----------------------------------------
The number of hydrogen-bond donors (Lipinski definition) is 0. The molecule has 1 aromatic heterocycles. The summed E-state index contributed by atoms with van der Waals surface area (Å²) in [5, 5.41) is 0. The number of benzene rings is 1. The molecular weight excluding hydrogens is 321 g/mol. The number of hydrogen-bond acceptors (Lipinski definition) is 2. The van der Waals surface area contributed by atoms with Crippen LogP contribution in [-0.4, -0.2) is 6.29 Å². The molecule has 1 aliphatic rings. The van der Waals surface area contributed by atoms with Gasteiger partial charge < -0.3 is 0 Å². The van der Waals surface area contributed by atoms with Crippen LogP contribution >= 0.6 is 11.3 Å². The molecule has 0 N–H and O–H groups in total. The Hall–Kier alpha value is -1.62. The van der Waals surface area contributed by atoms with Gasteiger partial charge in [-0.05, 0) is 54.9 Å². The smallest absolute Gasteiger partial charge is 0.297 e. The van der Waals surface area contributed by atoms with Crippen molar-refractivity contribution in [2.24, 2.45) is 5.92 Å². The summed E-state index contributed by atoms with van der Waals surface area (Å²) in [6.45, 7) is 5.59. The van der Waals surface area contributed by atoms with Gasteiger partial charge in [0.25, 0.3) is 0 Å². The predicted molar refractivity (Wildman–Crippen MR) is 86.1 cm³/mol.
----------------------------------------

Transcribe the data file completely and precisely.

The number of hydrogen-bond donors (Lipinski definition) is 0. The molecule has 1 aromatic heterocycles. The summed E-state index contributed by atoms with van der Waals surface area (Å²) in [5, 5.41) is 0. The number of benzene rings is 1. The molecular weight excluding hydrogens is 321 g/mol. The number of hydrogen-bond acceptors (Lipinski definition) is 2. The van der Waals surface area contributed by atoms with Crippen LogP contribution in [-0.4, -0.2) is 6.29 Å². The molecule has 1 aliphatic rings. The van der Waals surface area contributed by atoms with Gasteiger partial charge < -0.3 is 0 Å². The van der Waals surface area contributed by atoms with Crippen LogP contribution >= 0.6 is 11.3 Å². The molecule has 0 N–H and O–H groups in total. The Hall–Kier alpha value is -1.62. The van der Waals surface area contributed by atoms with Gasteiger partial charge in [-0.05, 0) is 54.9 Å². The smallest absolute Gasteiger partial charge is 0.297 e. The van der Waals surface area contributed by atoms with Crippen molar-refractivity contribution in [2.24, 2.45) is 5.92 Å². The summed E-state index contributed by atoms with van der Waals surface area (Å²) in [6.45, 7) is 5.59. The van der Waals surface area contributed by atoms with Gasteiger partial charge in [0.25, 0.3) is 0 Å². The predicted molar refractivity (Wildman–Crippen MR) is 86.1 cm³/mol.